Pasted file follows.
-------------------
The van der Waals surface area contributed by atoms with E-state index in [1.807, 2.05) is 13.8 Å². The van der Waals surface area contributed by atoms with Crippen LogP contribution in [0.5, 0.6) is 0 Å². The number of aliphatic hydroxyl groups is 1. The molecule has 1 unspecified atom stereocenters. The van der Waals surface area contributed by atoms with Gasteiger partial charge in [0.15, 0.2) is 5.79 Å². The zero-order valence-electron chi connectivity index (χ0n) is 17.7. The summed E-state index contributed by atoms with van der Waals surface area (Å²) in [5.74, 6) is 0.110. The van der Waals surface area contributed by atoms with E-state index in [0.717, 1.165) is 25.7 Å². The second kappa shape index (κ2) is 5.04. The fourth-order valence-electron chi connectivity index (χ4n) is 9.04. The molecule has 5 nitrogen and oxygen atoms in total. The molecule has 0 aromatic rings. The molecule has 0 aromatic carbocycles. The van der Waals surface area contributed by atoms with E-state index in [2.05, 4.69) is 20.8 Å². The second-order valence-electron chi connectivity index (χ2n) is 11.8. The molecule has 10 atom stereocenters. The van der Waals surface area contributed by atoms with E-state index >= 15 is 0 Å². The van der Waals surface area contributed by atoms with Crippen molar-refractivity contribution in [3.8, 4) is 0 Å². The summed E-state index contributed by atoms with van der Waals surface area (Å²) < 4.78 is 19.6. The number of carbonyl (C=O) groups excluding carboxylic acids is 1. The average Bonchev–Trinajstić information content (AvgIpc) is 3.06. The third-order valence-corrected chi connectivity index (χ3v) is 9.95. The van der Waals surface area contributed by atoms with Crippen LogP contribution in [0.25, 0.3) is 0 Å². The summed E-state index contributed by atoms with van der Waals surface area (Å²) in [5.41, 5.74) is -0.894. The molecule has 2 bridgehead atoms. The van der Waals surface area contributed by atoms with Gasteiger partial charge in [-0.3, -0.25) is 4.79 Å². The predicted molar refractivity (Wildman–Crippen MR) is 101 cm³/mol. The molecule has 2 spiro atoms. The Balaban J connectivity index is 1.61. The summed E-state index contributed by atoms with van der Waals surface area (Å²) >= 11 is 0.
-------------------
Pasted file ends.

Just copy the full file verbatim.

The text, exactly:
The van der Waals surface area contributed by atoms with E-state index in [1.807, 2.05) is 13.8 Å². The van der Waals surface area contributed by atoms with Crippen LogP contribution in [0.5, 0.6) is 0 Å². The number of aliphatic hydroxyl groups is 1. The molecule has 1 unspecified atom stereocenters. The van der Waals surface area contributed by atoms with Gasteiger partial charge in [0.15, 0.2) is 5.79 Å². The zero-order valence-electron chi connectivity index (χ0n) is 17.7. The summed E-state index contributed by atoms with van der Waals surface area (Å²) in [5.74, 6) is 0.110. The van der Waals surface area contributed by atoms with E-state index in [0.717, 1.165) is 25.7 Å². The second kappa shape index (κ2) is 5.04. The fourth-order valence-electron chi connectivity index (χ4n) is 9.04. The molecule has 5 nitrogen and oxygen atoms in total. The molecule has 0 aromatic rings. The molecule has 0 aromatic carbocycles. The van der Waals surface area contributed by atoms with E-state index in [2.05, 4.69) is 20.8 Å². The second-order valence-electron chi connectivity index (χ2n) is 11.8. The molecule has 10 atom stereocenters. The van der Waals surface area contributed by atoms with E-state index >= 15 is 0 Å². The van der Waals surface area contributed by atoms with Crippen molar-refractivity contribution in [3.8, 4) is 0 Å². The summed E-state index contributed by atoms with van der Waals surface area (Å²) < 4.78 is 19.6. The number of carbonyl (C=O) groups excluding carboxylic acids is 1. The average Bonchev–Trinajstić information content (AvgIpc) is 3.06. The third-order valence-corrected chi connectivity index (χ3v) is 9.95. The van der Waals surface area contributed by atoms with Crippen LogP contribution in [0.25, 0.3) is 0 Å². The summed E-state index contributed by atoms with van der Waals surface area (Å²) in [5.41, 5.74) is -0.894. The molecule has 2 bridgehead atoms. The van der Waals surface area contributed by atoms with Gasteiger partial charge in [-0.3, -0.25) is 4.79 Å². The predicted molar refractivity (Wildman–Crippen MR) is 101 cm³/mol. The molecule has 2 spiro atoms. The Balaban J connectivity index is 1.61. The summed E-state index contributed by atoms with van der Waals surface area (Å²) >= 11 is 0.